Advanced healthcare materials

Role of Cytoskeletal Tension in the Induction of Cardiomyogenic Differentiation in Micropatterned Human Mesenchymal Stem Cell.

PMID 25946615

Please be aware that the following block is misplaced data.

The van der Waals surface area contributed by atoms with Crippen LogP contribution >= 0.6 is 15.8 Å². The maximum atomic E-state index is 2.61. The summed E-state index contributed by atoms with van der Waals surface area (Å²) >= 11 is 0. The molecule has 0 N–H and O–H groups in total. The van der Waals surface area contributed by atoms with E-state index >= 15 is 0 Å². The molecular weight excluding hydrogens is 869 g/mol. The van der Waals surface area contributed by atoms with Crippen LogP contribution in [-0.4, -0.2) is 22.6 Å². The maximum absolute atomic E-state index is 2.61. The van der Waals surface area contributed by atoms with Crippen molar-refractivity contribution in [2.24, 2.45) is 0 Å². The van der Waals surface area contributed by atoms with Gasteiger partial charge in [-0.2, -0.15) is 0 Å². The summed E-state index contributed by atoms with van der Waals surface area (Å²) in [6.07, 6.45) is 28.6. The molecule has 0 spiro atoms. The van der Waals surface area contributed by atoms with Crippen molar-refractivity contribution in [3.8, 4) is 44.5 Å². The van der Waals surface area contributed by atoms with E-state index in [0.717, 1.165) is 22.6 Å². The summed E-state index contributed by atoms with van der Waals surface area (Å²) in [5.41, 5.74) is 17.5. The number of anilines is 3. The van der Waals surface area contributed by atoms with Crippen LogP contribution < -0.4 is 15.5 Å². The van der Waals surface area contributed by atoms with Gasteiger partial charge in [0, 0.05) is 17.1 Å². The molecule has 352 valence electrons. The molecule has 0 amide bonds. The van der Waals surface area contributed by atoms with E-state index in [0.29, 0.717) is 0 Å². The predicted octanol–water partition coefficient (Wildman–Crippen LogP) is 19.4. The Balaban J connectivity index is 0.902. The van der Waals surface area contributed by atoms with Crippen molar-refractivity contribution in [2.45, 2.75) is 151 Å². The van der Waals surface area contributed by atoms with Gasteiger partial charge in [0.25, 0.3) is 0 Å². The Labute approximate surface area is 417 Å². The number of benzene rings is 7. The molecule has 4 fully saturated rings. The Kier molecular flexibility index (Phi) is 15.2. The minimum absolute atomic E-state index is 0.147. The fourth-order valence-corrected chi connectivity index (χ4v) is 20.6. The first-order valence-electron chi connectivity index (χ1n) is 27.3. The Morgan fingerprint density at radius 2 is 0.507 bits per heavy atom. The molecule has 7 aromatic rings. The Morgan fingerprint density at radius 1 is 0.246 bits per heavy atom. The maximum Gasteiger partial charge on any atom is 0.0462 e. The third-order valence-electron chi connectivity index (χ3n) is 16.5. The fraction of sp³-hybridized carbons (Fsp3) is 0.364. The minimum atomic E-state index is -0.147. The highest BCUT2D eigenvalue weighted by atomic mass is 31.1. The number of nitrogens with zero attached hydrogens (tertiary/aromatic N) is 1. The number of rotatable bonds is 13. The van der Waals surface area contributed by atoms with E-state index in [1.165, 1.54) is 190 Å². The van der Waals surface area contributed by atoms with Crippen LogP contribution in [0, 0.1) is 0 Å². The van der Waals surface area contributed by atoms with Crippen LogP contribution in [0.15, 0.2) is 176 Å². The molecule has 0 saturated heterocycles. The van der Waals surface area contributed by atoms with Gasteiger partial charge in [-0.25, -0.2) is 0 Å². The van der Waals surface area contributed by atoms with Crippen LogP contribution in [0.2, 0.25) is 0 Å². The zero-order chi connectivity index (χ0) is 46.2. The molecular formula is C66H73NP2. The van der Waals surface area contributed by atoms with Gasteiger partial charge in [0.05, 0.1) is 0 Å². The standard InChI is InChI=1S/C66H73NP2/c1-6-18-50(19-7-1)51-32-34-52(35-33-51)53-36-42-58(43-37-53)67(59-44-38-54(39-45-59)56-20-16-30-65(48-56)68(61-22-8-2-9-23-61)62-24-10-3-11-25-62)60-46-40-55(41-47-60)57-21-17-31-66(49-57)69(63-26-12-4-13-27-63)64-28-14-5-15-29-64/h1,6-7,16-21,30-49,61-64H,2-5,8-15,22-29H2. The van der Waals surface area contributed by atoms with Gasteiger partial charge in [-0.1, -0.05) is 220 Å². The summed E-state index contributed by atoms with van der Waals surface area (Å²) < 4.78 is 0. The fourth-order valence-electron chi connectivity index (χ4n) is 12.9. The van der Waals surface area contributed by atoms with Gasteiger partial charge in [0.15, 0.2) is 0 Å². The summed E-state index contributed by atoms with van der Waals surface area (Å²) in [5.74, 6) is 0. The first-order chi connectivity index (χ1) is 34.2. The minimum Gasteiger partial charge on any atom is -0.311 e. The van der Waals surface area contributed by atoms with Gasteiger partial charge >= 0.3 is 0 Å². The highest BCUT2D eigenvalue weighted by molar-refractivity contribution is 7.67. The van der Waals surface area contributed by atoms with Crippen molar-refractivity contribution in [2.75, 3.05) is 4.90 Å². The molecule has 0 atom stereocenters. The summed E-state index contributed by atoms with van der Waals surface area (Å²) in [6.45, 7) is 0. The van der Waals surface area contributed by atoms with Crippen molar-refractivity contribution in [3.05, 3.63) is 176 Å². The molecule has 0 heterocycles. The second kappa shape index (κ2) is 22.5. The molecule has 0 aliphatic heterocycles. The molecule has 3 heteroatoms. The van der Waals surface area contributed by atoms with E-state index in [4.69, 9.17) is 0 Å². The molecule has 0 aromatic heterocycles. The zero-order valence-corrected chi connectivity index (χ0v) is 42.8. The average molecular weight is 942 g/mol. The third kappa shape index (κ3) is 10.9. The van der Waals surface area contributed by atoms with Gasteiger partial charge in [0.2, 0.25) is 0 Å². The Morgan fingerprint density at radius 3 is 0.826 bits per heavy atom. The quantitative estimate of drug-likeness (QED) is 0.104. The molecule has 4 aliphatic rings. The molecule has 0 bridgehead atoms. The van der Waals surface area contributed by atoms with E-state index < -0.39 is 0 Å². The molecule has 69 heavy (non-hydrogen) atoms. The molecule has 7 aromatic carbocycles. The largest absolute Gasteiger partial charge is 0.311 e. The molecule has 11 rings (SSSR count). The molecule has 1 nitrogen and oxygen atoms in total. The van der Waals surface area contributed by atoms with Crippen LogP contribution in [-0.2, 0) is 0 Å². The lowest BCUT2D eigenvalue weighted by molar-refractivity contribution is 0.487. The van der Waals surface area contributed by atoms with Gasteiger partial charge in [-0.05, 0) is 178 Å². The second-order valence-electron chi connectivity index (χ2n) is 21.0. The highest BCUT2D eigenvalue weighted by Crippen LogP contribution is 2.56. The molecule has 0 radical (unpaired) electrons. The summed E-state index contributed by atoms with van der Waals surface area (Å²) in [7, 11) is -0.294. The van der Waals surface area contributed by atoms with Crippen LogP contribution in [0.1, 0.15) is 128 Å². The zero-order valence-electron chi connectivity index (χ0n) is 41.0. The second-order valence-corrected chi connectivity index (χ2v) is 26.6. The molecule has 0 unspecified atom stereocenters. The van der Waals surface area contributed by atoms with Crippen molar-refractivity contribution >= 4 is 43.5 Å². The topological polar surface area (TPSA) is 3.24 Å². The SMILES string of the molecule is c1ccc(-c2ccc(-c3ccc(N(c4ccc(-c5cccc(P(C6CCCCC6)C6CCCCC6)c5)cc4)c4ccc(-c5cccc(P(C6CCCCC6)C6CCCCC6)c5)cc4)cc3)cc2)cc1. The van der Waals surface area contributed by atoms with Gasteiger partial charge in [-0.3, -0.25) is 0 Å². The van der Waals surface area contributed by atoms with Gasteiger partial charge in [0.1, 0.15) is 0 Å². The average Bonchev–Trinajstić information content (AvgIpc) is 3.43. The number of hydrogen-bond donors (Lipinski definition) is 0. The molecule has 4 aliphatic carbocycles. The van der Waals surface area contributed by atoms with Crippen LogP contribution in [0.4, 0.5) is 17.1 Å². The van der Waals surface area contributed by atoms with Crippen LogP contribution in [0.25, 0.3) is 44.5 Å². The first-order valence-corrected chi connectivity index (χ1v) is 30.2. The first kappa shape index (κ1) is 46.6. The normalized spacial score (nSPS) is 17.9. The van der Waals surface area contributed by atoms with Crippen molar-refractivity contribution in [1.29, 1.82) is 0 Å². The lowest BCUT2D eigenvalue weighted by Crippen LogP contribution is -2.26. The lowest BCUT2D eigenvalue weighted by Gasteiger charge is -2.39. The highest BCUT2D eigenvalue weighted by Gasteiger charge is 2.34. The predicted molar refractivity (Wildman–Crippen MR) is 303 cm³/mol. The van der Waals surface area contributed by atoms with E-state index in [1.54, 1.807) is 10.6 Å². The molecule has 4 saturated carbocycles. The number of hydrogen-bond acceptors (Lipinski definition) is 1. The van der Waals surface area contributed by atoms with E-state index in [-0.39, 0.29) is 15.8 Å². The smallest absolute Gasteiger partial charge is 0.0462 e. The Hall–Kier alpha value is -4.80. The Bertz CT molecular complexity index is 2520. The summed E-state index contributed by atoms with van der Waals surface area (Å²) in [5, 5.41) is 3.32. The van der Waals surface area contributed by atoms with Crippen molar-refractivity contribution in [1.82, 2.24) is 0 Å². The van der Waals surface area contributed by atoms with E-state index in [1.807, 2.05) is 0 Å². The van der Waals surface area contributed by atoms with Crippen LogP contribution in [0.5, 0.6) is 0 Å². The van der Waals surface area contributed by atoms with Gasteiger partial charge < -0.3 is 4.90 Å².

The role of biophysical induction methods such as cell micropatterning in stem cell differentiation has been well documented previously. However, the underlying mechanistic linkage of the engineered cell shape to directed lineage commitment remains poorly understood. Here, it is reported that micropatterning plays an important role in regulating the optimal cytoskeletal tension development in human mesenchymal stem cell (hMSC) via cell mechanotransduction pathways to induce cardiomyogenic differentiation. Cells are grown on fibronectin strip patterns to control cell polarization and morphology. These patterned cells eventually show directed commitment toward the myocardial lineage. The cell's mechanical properties (cell stiffness and cell traction forces) are observed to be very different for cells that have committed to the myocardial lineage when compared with that of control. These committed cells have mechanical properties that are significantly lower indicating a correlation between the micropatterning-induced differentiation and actomyosin-generated cytoskeletal tension within patterned cells. To study this correlation, patterned cells are treated with RhoA pathway inhibitor. Severely down-regulated cardiomyogenic marker expression is observed in those treated patterned cells, thus emphasizing the direct dependence of hMSCs differentiation fate on the cytoskeletal tension.